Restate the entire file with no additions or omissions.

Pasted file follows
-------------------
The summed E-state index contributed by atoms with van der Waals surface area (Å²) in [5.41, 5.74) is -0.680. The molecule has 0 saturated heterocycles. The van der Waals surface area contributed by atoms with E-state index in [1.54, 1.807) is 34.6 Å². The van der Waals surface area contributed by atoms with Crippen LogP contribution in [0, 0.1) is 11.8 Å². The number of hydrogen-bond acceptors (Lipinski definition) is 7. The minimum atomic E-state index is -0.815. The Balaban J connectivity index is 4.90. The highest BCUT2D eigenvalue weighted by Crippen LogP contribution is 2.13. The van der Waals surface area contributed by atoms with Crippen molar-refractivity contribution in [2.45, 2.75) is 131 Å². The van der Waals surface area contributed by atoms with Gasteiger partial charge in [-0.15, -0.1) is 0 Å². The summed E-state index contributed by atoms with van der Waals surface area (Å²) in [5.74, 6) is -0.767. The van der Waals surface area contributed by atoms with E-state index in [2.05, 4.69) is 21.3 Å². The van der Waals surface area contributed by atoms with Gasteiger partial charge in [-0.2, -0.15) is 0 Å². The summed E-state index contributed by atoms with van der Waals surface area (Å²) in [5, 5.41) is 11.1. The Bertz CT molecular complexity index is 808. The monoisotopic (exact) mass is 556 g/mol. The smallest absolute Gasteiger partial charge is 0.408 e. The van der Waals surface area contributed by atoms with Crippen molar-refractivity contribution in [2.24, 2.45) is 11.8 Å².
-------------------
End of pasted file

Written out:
The summed E-state index contributed by atoms with van der Waals surface area (Å²) in [5.41, 5.74) is -0.680. The molecule has 0 saturated heterocycles. The van der Waals surface area contributed by atoms with E-state index in [1.54, 1.807) is 34.6 Å². The van der Waals surface area contributed by atoms with Crippen LogP contribution in [0, 0.1) is 11.8 Å². The number of hydrogen-bond acceptors (Lipinski definition) is 7. The minimum atomic E-state index is -0.815. The Balaban J connectivity index is 4.90. The highest BCUT2D eigenvalue weighted by Crippen LogP contribution is 2.13. The van der Waals surface area contributed by atoms with Crippen molar-refractivity contribution in [2.45, 2.75) is 131 Å². The van der Waals surface area contributed by atoms with Gasteiger partial charge in [-0.15, -0.1) is 0 Å². The summed E-state index contributed by atoms with van der Waals surface area (Å²) in [5.74, 6) is -0.767. The van der Waals surface area contributed by atoms with E-state index in [2.05, 4.69) is 21.3 Å². The van der Waals surface area contributed by atoms with Gasteiger partial charge in [-0.2, -0.15) is 0 Å². The summed E-state index contributed by atoms with van der Waals surface area (Å²) in [5, 5.41) is 11.1. The Bertz CT molecular complexity index is 808. The monoisotopic (exact) mass is 556 g/mol. The smallest absolute Gasteiger partial charge is 0.408 e. The van der Waals surface area contributed by atoms with Crippen molar-refractivity contribution in [2.24, 2.45) is 11.8 Å².